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Old 01-04-2018, 07:59 AM   #1
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WINTER Travel... by accident or choice

Winter Travel… by accident or choice

Winter travel towing an Airstream is not the same as the ‘warm months’. You have two issues. Temperature and Traction of the Tow Vehicle.

This is a subject deserving several pages, but these are my experiences for ‘emergency alternatives’ when you are in between destinations.

(1)- Travel with empty fresh, grey and black water.
(2)- Empty hot water tank and drain hot and cold water lines.
(3)- Add trailer antifreeze into your sink traps.
(4)- Close window curtains to conserve heat.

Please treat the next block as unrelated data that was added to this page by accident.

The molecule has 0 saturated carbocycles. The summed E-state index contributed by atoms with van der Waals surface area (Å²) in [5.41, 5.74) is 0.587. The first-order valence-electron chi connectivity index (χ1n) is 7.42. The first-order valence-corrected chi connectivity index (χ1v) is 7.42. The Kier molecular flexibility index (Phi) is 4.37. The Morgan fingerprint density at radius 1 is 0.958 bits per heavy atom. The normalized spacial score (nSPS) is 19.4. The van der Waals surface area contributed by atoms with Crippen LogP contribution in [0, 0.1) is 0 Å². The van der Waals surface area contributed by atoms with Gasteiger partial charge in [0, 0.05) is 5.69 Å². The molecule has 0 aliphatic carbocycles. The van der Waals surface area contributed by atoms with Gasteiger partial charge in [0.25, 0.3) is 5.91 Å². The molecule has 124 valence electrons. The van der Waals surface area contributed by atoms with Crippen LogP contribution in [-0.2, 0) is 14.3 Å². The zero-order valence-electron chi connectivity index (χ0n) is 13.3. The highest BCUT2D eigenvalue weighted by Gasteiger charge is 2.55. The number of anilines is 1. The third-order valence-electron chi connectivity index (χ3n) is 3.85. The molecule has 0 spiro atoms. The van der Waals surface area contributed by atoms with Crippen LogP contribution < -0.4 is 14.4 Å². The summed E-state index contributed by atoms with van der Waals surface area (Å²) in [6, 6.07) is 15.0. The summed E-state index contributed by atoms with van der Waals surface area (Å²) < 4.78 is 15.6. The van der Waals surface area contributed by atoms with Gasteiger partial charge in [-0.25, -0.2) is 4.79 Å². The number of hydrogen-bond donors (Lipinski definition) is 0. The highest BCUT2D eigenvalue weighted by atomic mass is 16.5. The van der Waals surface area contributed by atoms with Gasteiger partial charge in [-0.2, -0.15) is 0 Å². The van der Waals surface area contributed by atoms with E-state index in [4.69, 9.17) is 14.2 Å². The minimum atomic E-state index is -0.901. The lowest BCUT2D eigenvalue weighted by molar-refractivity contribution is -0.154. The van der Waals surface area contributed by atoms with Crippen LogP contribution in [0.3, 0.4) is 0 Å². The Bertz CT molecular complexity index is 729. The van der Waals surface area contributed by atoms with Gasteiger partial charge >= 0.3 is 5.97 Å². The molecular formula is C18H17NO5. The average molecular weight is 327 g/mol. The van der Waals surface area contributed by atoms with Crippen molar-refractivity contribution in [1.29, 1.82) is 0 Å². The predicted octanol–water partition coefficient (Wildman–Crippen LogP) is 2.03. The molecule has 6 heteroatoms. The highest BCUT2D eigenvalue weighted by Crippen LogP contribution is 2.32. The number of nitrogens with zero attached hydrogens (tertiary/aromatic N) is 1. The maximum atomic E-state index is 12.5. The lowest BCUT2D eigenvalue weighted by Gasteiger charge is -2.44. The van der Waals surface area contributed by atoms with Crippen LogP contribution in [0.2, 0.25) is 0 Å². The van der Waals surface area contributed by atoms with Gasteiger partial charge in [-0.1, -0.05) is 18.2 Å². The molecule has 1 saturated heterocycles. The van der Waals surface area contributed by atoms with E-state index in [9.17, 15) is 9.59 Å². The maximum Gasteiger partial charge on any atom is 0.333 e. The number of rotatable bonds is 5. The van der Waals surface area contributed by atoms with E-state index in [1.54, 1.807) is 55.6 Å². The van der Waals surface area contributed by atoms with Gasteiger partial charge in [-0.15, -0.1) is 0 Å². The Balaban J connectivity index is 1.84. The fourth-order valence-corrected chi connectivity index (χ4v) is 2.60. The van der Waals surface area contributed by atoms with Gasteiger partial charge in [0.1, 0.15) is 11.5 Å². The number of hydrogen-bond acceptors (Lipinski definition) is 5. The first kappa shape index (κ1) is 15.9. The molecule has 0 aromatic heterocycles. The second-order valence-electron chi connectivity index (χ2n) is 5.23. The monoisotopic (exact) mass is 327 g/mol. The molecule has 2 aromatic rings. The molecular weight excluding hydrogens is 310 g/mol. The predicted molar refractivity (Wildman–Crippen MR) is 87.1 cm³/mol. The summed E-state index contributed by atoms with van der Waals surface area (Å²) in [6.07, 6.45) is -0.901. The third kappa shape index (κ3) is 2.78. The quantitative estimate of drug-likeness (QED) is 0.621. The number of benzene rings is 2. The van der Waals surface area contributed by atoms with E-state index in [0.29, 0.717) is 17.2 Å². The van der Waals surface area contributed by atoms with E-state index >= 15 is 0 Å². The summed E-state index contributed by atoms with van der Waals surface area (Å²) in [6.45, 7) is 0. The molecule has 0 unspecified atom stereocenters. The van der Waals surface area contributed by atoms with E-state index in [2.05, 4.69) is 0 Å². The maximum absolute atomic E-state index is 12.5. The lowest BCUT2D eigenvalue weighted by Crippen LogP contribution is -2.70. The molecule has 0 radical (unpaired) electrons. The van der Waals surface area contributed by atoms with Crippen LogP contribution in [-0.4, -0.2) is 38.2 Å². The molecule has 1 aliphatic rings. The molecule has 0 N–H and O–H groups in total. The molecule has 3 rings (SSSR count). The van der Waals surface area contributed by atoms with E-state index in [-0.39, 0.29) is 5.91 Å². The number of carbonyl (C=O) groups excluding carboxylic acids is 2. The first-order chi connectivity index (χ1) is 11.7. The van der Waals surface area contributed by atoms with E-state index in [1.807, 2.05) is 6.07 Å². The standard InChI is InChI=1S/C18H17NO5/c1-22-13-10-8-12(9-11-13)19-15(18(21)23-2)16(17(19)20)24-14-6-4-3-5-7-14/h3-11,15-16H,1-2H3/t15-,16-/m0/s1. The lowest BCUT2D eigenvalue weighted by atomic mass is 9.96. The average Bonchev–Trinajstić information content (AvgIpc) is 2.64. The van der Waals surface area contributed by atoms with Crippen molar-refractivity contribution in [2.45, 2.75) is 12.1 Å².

(5)- If you have a ‘covered vent cover’ open it slightly for ventilating HUMIDITY from the trailer’s interior.
(6)- Fill the tow vehicle’s fuel tank.
(7)- If it is evening, snow blowing, highway closed or conditions may worsen… PARK AT A WALMART or TRUCK STOP.
(8)- Have your tow vehicle IDLE to provide power to your furnance electric fan and minimal power use.
(9)- Never travel on ice or snow on the pavement at night.
(10)- If you must travel, from a REST STOP/AREA in between towns with services, having cell phone service is important.
(11)- Propane tanks are FULL when setting off on this travel.
(12)- Open the cabinet door where your WATER PUMP is located. It will have water in its System, no matter what you think.

A 4x4 tow vehicle is a big advantage, but not not always. With drum brakes on a trailer, they can lock up on snow/ice pavement and jack knife. If you lose traction, you are most likely at the mercy of the weather.

- Carry bottled water for consumption.
- No SHOWERS, even you stink more than your dog(s).